June 2004
Volume 4, Issue 8
Vision Sciences Society Annual Meeting Abstract  |   August 2004
Visual aimpoint perception during simulated landing
Author Affiliations
  • Stephen Palmisano
    Department of Psychology, University of Wollongong, Australia
  • Nigel W. Hudson
    Department of Psychology, University of Wollongong, Australia
  • Barbara J. Gillam
    School of Psychology, University of New South Wales, Australia
Journal of Vision August 2004, Vol.4, 816. doi:https://doi.org/10.1167/4.8.816
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      Stephen Palmisano, Nigel W. Hudson, Barbara J. Gillam; Visual aimpoint perception during simulated landing. Journal of Vision 2004;4(8):816. https://doi.org/10.1167/4.8.816.

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      © ARVO (1962-2015); The Authors (2016-present)

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Experiments examined the accuracy of passive visual aimpoint perception during a simulated final approach for landing. Displays represented a range of glideslopes (1.5 –15 ) towards a ground plane consisting of either: (i) randomly positioned dots (with or without an explicit horizon at optical infinity); (ii) a runway outline; or (iii) a grid. In a two-alternative forced-choice task, participants judged whether their perceived aimpoint for each display was above/below a probe that appeared at a random vertical position following each display. We found that vertical aimpoint judgments were unacceptably imprecise and consistently biased upwards (towards the horizon) for all moving dot displays, even when they were supplemented with an explicit runway outline. While this bias could be removed by increasing the simulated distance and placing an explicit horizon line at optical infinity, the imprecision of vertical aimpoint judgements was not reduced. Accurate and unbiased aimpoint estimates were only found using grid displays — which provided explicit expansion and additional information about the inclination of the ground plane. While the optic flow information provided by random-dot and runway outline displays did not appear to be sufficient for a pilot to safely land an airplane, the systematic aimpoint errors found in these conditions could explain the common occurrence of short landings in so-called ‘black hole’ situations.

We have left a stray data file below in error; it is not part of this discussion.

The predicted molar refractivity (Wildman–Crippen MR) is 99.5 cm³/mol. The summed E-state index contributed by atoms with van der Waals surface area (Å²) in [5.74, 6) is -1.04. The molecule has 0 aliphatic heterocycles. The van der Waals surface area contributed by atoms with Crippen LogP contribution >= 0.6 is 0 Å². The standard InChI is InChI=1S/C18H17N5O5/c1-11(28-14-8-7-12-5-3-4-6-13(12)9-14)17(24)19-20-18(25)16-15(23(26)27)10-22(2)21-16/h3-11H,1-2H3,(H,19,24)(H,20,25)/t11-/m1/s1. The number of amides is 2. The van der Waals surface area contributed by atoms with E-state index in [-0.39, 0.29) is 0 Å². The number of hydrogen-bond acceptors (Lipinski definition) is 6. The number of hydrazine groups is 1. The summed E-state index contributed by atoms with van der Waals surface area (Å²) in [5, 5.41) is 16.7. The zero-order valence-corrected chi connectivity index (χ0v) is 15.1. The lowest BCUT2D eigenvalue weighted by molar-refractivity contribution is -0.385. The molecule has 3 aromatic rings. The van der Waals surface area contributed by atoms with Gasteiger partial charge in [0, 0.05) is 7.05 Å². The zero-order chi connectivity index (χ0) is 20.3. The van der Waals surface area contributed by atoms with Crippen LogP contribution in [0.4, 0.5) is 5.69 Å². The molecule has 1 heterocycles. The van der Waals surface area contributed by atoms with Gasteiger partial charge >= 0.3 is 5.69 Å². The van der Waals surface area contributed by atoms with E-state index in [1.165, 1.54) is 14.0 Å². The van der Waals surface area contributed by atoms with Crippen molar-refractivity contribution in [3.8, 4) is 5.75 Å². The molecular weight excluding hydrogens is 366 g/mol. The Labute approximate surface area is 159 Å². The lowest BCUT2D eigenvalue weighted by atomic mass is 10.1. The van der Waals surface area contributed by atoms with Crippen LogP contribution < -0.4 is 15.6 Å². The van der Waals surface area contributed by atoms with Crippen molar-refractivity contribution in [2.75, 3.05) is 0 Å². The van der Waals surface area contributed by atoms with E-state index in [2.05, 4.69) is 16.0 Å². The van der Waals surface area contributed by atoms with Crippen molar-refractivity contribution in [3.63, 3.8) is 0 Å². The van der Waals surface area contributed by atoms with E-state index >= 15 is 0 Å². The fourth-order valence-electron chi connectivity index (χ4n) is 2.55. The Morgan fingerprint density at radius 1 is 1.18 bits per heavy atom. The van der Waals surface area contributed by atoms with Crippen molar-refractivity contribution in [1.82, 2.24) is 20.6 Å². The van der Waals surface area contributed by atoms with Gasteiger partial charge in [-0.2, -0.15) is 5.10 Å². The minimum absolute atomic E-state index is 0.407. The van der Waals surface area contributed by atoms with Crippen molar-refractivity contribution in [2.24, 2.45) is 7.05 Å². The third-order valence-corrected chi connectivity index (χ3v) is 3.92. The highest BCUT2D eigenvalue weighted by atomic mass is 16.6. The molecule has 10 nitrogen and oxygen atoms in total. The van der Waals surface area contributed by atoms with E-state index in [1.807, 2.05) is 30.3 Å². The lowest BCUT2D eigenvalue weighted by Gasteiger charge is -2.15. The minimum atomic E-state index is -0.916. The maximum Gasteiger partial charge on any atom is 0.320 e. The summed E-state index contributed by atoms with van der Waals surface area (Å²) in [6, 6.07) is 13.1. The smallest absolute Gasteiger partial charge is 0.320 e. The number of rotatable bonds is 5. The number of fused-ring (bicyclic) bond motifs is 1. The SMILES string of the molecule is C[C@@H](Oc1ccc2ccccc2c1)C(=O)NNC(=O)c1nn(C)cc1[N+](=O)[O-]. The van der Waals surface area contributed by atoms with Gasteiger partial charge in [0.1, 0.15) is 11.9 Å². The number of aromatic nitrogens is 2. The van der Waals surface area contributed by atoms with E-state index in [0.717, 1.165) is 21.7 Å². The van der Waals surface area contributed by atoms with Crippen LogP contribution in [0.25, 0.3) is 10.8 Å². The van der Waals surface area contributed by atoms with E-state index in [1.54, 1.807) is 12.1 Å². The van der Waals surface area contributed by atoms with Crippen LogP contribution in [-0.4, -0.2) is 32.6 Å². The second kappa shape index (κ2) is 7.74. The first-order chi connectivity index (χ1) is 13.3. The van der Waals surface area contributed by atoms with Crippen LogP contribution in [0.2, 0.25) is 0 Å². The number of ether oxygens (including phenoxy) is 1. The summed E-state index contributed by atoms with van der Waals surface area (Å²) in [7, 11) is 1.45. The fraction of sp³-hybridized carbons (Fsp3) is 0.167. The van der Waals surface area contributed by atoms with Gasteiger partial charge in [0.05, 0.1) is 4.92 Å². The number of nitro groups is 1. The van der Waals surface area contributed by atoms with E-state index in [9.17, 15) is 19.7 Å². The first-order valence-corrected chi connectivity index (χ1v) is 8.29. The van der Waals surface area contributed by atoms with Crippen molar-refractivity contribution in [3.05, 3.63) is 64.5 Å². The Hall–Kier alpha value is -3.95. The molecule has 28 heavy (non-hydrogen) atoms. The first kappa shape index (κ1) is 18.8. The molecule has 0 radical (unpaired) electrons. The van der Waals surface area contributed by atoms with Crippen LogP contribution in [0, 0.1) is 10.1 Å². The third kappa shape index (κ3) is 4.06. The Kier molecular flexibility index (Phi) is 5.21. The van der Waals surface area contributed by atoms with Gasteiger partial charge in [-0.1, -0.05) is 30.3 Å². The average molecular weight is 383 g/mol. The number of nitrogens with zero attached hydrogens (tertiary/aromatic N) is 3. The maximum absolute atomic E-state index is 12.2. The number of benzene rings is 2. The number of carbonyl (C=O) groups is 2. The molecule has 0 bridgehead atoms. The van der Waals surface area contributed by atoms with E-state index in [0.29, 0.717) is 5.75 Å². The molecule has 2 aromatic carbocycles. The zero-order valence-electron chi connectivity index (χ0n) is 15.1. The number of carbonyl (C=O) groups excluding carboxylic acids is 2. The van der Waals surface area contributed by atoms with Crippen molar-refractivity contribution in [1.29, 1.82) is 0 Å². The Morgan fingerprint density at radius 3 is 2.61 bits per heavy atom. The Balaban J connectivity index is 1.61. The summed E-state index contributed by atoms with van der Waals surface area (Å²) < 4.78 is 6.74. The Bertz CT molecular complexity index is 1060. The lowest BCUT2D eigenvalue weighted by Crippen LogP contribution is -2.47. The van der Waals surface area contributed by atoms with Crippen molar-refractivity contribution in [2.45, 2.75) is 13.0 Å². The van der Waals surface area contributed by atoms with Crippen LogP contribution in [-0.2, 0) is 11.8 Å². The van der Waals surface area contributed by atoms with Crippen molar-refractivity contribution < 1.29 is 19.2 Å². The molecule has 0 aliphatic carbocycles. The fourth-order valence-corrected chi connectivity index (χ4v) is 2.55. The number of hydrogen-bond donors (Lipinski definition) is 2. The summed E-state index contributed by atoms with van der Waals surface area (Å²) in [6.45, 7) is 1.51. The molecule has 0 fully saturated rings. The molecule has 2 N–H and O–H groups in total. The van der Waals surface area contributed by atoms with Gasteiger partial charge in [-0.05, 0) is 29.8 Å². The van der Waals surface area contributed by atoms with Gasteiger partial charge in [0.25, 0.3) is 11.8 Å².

Palmisano, S., Hudson, N. W., Gillam, B. J.(2004). Visual aimpoint perception during simulated landing [Abstract]. Journal of Vision, 4( 8): 816, 816a, http://journalofvision.org/4/8/816/, doi:10.1167/4.8.816. [CrossRef]

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